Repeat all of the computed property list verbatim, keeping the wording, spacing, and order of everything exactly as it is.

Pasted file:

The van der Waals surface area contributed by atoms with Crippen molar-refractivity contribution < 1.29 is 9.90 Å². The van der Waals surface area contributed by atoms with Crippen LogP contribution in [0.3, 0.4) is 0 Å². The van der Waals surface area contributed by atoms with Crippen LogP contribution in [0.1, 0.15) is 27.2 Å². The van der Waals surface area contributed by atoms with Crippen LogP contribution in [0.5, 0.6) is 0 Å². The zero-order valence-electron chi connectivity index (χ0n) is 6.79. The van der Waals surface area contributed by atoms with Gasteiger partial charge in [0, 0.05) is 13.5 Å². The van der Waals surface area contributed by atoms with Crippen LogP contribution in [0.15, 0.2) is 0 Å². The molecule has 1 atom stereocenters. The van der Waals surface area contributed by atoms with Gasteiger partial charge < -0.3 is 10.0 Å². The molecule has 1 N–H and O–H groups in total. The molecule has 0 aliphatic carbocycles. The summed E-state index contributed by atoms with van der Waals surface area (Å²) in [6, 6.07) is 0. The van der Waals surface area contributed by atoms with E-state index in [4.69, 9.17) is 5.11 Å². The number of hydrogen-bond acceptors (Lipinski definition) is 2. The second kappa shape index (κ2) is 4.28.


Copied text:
The van der Waals surface area contributed by atoms with Crippen molar-refractivity contribution < 1.29 is 9.90 Å². The van der Waals surface area contributed by atoms with Crippen LogP contribution in [0.3, 0.4) is 0 Å². The van der Waals surface area contributed by atoms with Crippen LogP contribution in [0.1, 0.15) is 27.2 Å². The van der Waals surface area contributed by atoms with Crippen LogP contribution in [0.5, 0.6) is 0 Å². The zero-order valence-electron chi connectivity index (χ0n) is 6.79. The van der Waals surface area contributed by atoms with Gasteiger partial charge in [0, 0.05) is 13.5 Å². The van der Waals surface area contributed by atoms with Crippen LogP contribution in [0.15, 0.2) is 0 Å². The molecule has 1 atom stereocenters. The van der Waals surface area contributed by atoms with Gasteiger partial charge < -0.3 is 10.0 Å². The molecule has 1 N–H and O–H groups in total. The molecule has 0 aliphatic carbocycles. The summed E-state index contributed by atoms with van der Waals surface area (Å²) in [6, 6.07) is 0. The van der Waals surface area contributed by atoms with E-state index in [4.69, 9.17) is 5.11 Å². The number of hydrogen-bond acceptors (Lipinski definition) is 2. The second kappa shape index (κ2) is 4.28.